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June 11, 2001

Leon uses new therapy to put sick hearts in sync

By Shannon Cloud


Heart failure is a debilitating illness that afflicts nearly 5 million Ameri-cans, with 400,000 new cases diagnosed each year. Once the disease reaches advanced stages, approximately half its victims will die within a year, and the remainder face an uncertain prognosis.

Angel Leon, David DeLurgio, Jonathan Langberg and Andrew Smith, cardiologists at Emory’s Carlyle Fraser Heart Center, are leading investigators in an innovative therapy for advanced heart failure. The team collaborates with other heart specialists worldwide on a therapy intended to make sick hearts beat more effectively.

If successful, the new therapy—known as cardiac resynchronization—could complement medications in treating the symptoms of heart failure, such as fatigue, difficulty in breathing, dizziness and uncomfortable swelling of feet and ankles.

The technique uses an implanted device similar to a pacemaker to deliver tiny electrical impulses that stimulate both the left and right chambers of a patient’s heart, allowing it to beat in a more synchronized fashion. The patient continues current drug therapy to deal with other aspects of the disease.

The pacemaker/cardiac resynchronization system consists of an implantable pacemaker and electrical conduction wires, known as leads, to stimulate both heart chambers. The newest version of the device can control the contractions of the right and left sides of the heart independently and features special diagnostic capabilities.

Results from the first large-scale investigation of cardiac resynchronization support the novel therapy. Investigators presented the results of the trial at the American College of Cardiology meeting in Orlando, Fla., in March. The Crawford Long/ Emory team led the country in enrolling patients in the landmark study.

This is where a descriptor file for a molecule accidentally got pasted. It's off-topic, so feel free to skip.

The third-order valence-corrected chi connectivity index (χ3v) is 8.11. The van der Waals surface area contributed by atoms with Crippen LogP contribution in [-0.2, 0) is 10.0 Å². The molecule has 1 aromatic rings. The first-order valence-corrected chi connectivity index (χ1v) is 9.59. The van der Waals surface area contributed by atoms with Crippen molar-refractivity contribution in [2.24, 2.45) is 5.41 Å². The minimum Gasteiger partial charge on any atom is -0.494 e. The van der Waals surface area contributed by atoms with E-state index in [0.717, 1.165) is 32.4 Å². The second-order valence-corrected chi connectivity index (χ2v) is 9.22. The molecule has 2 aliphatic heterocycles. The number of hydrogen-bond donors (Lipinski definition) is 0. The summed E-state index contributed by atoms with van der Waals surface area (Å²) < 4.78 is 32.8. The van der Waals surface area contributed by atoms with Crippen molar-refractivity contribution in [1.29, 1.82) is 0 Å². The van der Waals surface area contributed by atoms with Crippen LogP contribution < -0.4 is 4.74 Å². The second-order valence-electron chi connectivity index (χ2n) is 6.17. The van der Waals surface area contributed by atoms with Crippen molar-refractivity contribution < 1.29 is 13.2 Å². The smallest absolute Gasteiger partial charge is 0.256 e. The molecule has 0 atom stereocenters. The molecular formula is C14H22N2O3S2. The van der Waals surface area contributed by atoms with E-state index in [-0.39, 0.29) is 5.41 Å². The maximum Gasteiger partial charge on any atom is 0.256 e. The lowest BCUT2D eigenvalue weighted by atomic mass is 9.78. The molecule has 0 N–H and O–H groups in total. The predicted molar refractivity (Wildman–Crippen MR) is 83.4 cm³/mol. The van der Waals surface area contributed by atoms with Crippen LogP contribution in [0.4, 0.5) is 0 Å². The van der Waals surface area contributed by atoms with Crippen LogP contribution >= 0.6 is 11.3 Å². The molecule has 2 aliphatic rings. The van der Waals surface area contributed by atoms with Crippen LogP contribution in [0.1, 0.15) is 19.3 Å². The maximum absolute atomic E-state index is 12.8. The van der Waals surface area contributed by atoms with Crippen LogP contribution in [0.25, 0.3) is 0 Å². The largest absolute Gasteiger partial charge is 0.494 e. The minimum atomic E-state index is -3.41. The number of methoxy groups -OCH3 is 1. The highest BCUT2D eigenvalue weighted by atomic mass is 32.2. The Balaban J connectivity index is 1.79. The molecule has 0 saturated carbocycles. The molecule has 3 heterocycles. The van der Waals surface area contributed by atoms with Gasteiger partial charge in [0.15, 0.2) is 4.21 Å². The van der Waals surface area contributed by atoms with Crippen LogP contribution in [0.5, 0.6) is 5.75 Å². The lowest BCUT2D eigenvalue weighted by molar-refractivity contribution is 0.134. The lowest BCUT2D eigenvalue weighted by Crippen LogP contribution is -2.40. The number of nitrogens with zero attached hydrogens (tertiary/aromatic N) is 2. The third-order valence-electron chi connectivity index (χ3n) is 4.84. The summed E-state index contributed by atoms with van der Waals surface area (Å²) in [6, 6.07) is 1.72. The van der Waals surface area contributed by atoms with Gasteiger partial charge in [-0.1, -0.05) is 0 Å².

Leon was the first physician in Georgia to implant the newest version of the resynchronization device, the InSync III system. Along with William Abraham of the University of Kentucky, Leon heads a team of investigators at 30 leading U.S. medical centers who are using the new pacemaker to gather clinical data for consideration by the U.S. Food and Drug Administration. Physicians at selected European and Can-adian medical centers also will evaluate the new system.

“I can tell you that before I received the device, I experienced fatigue, difficulty climbing stairs and chest pains whenever I faced stressful situations,” said Roger Seklecki, a physician at University Hospital in Augusta, Ga., who himself has been implanted with the device.

“My cardiac status has improved greatly,” Seklecki said. “I have a great deal more energy, and I’m so much more capable of handling physical and emotional stress.”

The cardiac resynchronization idea seems simple but actually involves a challenge within a challenge.

Physicians have long been skilled at sending electrical impulses to the right side of the human heart, but to stimulate and resynchronize both sides, an additional lead must be maneuvered from a vein near the collarbone into the right upper heart chamber, then into a vein that goes behind the heart to the left lower chamber.

In December, Leon performed the world’s first implant of a new “over-the-wire” lead for use in small and tortuous heart veins.

“The small size of the new lead and use of the over-the wire system allowed me to position it precisely where I wanted, and much more quickly and effectively,” Leon said.

Back to Emory Report June 11, 2001